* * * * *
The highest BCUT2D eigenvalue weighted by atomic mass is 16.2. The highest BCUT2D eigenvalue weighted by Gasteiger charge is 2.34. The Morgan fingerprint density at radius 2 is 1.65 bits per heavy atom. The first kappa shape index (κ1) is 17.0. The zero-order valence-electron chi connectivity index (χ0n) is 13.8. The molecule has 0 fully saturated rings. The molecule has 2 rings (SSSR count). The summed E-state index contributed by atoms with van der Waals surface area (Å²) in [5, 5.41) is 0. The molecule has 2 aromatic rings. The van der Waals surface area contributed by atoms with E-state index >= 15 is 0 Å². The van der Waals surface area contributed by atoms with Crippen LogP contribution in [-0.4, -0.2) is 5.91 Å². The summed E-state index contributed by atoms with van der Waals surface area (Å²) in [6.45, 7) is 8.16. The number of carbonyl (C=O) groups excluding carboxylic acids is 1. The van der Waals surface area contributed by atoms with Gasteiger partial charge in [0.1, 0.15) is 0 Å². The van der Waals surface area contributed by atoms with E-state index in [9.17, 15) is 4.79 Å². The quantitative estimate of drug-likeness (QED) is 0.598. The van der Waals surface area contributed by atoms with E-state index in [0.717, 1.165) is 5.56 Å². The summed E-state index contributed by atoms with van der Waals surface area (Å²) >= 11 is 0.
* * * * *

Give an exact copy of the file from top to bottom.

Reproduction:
The highest BCUT2D eigenvalue weighted by atomic mass is 16.2. The highest BCUT2D eigenvalue weighted by Gasteiger charge is 2.34. The Morgan fingerprint density at radius 2 is 1.65 bits per heavy atom. The first kappa shape index (κ1) is 17.0. The zero-order valence-electron chi connectivity index (χ0n) is 13.8. The molecule has 0 fully saturated rings. The molecule has 2 rings (SSSR count). The summed E-state index contributed by atoms with van der Waals surface area (Å²) in [5, 5.41) is 0. The molecule has 2 aromatic rings. The van der Waals surface area contributed by atoms with E-state index >= 15 is 0 Å². The van der Waals surface area contributed by atoms with Crippen LogP contribution in [-0.4, -0.2) is 5.91 Å². The summed E-state index contributed by atoms with van der Waals surface area (Å²) in [6.45, 7) is 8.16. The number of carbonyl (C=O) groups excluding carboxylic acids is 1. The van der Waals surface area contributed by atoms with Gasteiger partial charge in [0.1, 0.15) is 0 Å². The van der Waals surface area contributed by atoms with E-state index in [9.17, 15) is 4.79 Å². The quantitative estimate of drug-likeness (QED) is 0.598. The van der Waals surface area contributed by atoms with E-state index in [0.717, 1.165) is 5.56 Å². The summed E-state index contributed by atoms with van der Waals surface area (Å²) >= 11 is 0.